When I was much younger, a friends dad was the local OPP constable. The area I grew up in houses were many km apart. There's a photo to the right, somehow through the magic of 110-camera stuck winding, a double exposure showing both out the front and back of our house at the same time! (I don't have a lot of photos from when I was young, and none of them are particularly ansel adams-quality). As a consequence of distance, everything involved driving.
There came a time when it was high school graduation for my friends older brother, and I was surprised that his dad (the cop) (and a few other parents) were hosting an after party at their farm where they would supply alcohol. The rationale was "Those kids are going to drink anyway, it may as well happen where they won't drive afterwards and with some outer-boundaries of safety".
Now, I wonder if this pragmatic approach "bad things will happen, rather than try and prevent them, attract and contain" could apply to network security (oh you thought this would be about Radon again? sorry!)
You see, there are some hugely risky behaviours out there today. One of them is the use of containers and their upstream repo's without much thought. For example, Docker, its common to use things from the Docker Hub without giving them a thought. But are they up to date? Are they free of purposeful malware? This paper says no. So ultimately you are relying on the (thin) walls of the container to prevent the badness from leaking out. And, in a world of Spectre, this could be not as great as you think.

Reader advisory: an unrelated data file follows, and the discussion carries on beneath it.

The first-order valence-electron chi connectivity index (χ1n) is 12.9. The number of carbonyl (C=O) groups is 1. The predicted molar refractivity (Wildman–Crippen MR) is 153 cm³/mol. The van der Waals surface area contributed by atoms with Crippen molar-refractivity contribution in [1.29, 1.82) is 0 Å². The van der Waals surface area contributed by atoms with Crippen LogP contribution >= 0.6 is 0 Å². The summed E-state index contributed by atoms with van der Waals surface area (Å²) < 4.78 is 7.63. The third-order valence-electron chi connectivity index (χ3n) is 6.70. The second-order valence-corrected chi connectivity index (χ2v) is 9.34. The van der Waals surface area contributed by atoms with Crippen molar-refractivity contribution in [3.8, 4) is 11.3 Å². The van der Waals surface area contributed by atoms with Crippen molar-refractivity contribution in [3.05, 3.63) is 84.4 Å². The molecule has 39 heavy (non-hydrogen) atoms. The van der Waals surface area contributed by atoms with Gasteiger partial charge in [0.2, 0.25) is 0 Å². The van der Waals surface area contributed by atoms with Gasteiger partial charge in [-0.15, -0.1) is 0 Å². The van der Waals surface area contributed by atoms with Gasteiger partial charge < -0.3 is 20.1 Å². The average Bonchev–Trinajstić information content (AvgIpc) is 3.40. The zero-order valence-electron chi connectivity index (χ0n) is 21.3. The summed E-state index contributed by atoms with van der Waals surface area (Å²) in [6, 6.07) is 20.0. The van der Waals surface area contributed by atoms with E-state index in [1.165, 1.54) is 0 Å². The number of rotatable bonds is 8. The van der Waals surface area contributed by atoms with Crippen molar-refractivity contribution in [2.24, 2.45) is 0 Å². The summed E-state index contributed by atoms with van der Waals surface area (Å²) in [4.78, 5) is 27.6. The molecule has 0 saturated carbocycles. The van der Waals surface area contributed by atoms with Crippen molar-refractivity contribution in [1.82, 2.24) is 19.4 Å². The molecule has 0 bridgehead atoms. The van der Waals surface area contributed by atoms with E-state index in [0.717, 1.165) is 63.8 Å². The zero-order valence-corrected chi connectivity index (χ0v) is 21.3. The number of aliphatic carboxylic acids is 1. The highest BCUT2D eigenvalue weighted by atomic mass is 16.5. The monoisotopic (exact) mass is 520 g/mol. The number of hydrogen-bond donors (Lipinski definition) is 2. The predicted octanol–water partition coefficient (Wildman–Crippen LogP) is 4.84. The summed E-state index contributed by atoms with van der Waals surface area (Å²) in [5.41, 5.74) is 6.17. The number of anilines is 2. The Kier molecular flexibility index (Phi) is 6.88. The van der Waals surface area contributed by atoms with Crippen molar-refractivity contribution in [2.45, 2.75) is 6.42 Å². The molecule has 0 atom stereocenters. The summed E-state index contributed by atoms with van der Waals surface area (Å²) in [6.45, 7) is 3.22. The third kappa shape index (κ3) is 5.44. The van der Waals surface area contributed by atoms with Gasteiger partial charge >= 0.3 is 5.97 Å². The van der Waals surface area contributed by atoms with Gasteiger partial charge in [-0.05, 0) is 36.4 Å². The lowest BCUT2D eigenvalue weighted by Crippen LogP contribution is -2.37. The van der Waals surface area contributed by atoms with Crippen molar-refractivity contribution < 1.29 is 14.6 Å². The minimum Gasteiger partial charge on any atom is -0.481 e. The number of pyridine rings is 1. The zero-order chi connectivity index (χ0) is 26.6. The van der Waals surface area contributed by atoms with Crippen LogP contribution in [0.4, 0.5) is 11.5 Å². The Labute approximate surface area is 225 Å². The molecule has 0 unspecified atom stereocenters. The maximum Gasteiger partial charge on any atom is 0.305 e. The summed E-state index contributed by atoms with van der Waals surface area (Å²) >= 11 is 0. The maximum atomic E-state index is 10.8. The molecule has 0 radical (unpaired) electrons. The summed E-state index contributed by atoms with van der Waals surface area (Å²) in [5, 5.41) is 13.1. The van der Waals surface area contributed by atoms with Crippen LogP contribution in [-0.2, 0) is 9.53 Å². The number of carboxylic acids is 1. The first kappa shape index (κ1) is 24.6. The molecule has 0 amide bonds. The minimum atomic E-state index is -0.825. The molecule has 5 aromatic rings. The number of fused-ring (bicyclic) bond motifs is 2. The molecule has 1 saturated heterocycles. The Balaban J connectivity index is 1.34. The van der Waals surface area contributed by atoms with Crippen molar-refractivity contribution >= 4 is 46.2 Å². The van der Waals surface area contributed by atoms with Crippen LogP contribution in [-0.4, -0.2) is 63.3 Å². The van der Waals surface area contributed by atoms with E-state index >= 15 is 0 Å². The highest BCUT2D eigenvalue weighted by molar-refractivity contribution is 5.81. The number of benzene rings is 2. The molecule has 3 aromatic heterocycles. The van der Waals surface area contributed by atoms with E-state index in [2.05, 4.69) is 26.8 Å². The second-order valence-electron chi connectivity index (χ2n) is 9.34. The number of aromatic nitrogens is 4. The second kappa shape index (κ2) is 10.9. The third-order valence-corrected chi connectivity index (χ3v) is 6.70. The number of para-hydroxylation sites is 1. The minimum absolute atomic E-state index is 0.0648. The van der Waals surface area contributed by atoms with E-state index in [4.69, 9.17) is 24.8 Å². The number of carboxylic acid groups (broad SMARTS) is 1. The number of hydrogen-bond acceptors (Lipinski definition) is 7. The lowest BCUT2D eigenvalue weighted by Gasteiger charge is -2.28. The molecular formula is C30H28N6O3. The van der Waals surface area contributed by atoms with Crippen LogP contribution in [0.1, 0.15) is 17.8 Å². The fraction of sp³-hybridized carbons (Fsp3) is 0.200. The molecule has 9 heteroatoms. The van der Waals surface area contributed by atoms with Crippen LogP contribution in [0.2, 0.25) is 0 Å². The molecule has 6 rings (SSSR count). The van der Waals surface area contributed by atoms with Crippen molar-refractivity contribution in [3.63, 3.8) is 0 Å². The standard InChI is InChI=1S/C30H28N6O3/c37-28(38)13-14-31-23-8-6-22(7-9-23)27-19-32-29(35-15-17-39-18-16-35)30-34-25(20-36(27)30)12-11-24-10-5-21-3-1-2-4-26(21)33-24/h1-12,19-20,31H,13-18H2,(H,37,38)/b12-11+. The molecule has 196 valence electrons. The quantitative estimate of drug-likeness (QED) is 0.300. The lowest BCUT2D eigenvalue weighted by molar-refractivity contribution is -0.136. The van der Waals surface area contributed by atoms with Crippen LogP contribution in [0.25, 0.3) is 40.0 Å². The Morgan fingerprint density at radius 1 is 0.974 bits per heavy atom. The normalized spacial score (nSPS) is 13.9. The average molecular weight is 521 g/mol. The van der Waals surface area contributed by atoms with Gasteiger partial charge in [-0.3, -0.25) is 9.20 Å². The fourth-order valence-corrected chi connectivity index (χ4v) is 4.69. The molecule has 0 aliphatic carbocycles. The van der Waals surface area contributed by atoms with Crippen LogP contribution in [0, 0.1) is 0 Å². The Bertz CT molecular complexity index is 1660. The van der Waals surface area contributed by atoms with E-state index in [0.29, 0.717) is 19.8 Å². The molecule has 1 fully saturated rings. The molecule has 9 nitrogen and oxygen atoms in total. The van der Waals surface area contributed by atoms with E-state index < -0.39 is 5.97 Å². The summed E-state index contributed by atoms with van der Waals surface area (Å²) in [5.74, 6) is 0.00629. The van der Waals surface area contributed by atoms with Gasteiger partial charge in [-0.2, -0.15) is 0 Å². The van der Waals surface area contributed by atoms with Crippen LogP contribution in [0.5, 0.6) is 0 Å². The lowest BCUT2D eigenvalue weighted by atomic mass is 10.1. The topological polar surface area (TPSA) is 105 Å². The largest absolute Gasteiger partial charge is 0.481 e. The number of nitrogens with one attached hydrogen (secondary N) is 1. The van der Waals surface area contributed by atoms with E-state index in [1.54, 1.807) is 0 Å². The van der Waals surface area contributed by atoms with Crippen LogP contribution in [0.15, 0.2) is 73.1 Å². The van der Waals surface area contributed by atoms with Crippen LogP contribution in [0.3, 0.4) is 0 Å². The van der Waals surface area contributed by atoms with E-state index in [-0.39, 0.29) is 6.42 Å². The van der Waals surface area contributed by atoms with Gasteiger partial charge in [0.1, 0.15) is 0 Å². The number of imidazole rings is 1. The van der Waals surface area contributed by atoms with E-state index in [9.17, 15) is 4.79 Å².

However, thin walls of a container do nothing for networking, and that container you did a pull on, "docker pull evil", can wander around your network, east<->west, attacking and surveilling your other virtual machines and containers. And this is because outbound firewalls are rare to configure, and inbound are 1-tuple port-only. Hmm.
So I wonder if we can take a page from a rural cop's book and find some way to, instead of entreating people to be more careful with these powerful technologies and try to be perfect, simply accept that bad things will happen, and, create a strong sandbox for the slices or zones.